When you're wondering what the best dog food is, the healthiest dog food, you probably mean, "Which brand of dry (kibble) or canned?"
I'm glad you're thinking about which brand, because there are SO many bad brands. In a minute we'll talk about the key ingredient that makes the best dog foods stand out from the crowd.
But first I want to warn you that NO dog food found in a bag or can can truly be considered safe to feed your dog. You simply don't know what else might be in that bag or can, besides food. I'm talking here about all the pet food recalls, where one manufacturer after another is forced to recall their kibble or canned food because it's contaminated with something bad.
After we talk about dog food safety, we'll talk about the actual ingredients that make up dry kibble and canned dog foods, and why you must look closely to find a healthy dog food.
Contaminated pet food: is your brand safe?
An ongoing series of pet food recalls has shocked owners into taking a second look at their pet's food.
Over 60 million pet food products have been recalled, including Hill's Science Diet, Iams, Eukanuba, Nutro, Purina, Alpo, Mighty Dog, Diamond, Triumph, Authority, Award, Best Choice, Natural Balance, Natural Life, Big Red, Blue Buffalo, Grreat Choice, Food Lion, Laura Lynn, Hill Country Fare, Cadillac, Ol' Roy, Royal Canin, and many more....contaminated with (among other things) an industrial chemical called melamine.
In a major recall in 2007, over 3000 dogs and cats died, and over 14,000 were sickened, many of whom are now fighting kidney disease. Grieving owners demanded answers. How could so many different brands get contaminated with the same thing?
The answer turned out to be that those "different" dog food brands were not so different. Most pet foods, it turns out, are assembled on the same central assembly lines – using the same ingredients from the same sources. In fact, MOST canned dog foods are made by just one company, whose name you would never recognize. This one company makes the food for many familiar brand names.
So when one thing goes wrong at the central plant, hundreds of brands and millions of bags and cans of food can be affected.
And things DO go wrong, because most dog food brands are owned by mega-corporations – like Proctor & Gamble and Colgate-Palmolive – that focus relentlessly on their bottom line, which means squeezing every last cent of profit from every bag and can. And the cheapest ingredients come from foreign countries whose food safety practices are (at best) suspect and (at worst) nil.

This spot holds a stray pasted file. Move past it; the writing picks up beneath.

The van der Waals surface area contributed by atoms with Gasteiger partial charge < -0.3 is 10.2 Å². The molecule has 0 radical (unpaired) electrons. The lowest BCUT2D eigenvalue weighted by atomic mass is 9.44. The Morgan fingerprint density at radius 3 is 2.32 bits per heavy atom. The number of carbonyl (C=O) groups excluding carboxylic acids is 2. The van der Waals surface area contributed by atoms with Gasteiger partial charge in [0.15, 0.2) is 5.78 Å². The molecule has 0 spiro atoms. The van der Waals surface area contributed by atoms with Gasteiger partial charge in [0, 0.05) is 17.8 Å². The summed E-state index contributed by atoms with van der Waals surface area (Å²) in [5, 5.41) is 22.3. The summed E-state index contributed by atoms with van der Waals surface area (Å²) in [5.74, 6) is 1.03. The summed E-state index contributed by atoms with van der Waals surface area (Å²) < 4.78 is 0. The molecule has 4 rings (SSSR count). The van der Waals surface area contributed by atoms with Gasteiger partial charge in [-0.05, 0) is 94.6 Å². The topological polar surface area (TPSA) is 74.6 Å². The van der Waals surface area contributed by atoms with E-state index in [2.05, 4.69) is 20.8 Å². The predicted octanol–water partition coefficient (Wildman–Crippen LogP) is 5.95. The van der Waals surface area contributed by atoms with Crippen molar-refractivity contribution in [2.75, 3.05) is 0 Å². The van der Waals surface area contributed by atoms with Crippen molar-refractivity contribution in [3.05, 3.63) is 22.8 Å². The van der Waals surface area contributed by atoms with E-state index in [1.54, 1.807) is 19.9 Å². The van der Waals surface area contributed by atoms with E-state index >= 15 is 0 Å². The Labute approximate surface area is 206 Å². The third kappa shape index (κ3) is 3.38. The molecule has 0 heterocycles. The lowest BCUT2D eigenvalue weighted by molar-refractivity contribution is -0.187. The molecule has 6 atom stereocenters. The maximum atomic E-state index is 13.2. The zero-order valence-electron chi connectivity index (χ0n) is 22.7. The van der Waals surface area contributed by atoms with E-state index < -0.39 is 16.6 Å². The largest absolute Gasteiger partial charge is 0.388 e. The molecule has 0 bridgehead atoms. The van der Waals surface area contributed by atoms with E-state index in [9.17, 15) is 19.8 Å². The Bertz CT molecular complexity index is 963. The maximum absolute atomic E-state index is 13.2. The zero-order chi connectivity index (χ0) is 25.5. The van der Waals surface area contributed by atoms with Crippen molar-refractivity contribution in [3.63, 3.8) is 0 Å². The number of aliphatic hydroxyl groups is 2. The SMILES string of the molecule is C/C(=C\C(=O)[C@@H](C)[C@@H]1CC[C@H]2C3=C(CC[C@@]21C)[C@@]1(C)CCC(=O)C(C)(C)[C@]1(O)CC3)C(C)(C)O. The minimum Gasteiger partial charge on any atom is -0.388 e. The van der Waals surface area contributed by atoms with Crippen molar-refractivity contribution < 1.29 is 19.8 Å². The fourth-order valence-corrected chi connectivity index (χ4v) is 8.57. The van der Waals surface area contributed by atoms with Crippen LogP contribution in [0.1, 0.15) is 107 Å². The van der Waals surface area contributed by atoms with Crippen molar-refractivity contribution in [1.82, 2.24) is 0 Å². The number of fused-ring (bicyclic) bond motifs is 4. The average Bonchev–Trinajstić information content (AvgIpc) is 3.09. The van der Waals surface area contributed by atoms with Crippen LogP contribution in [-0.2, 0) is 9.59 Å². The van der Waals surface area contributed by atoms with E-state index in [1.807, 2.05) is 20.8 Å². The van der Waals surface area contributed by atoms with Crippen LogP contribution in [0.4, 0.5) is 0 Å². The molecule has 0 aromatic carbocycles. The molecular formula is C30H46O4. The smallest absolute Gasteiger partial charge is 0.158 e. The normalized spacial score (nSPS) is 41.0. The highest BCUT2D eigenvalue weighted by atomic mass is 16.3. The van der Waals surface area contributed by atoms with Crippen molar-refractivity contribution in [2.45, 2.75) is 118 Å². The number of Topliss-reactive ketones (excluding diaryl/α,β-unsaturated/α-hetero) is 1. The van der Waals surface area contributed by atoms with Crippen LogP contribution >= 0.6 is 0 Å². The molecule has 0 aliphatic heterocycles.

The dubious ingredients that make up commercial pet food are trucked into gigantic warehouses and shoveled together. You've probably seen the exposé documentaries revealing what the insides of food processing factories look like. It's gross, and if you feed your dog any brand that comes off these assembly lines, there's no way you can know if it's safe. And most brands come off those lines.
Of course, the argument can be made that meat and veggies from the supermarket can also be contaminated. While that's true, the inspections and regulations protecting our human food are lax or non-existent when it comes to dog food. So we dog owners need to be more careful about what we serve our pets.
You can improve the safety of your dog's meals if you buy from dog food companies who get their ingredients from local ranchers raising grass-fed livestock and free-range poultry.
Using local sources means fewer chances for things to go wrong....and if something does, it's not going to be a deadly industrial chemical from China that's only supposed to be in plastics and countertops, and not supposed to be in millions of cans of dog food.
What your dog needs to eat – and why it's not provided in most kibble and canned diets
Good dog food must have meat as the main ingredient. Not only muscle meat (ground beef, chicken breast), but also organ meat (heart, liver, kidney) and bone (or bone meal). Also note the bulleted list (on the left) for what a good dog food SHOULDN'T have.
To keep your dog healthy, you should be feeding him meat. Your dog's digestive tract is designed for eating meat. That's why the main ingredient of all acceptable brands of dog food is meat.
And meat is expensive.
Which is why pet food companies go light on the meat and heavy on everything else, such as.....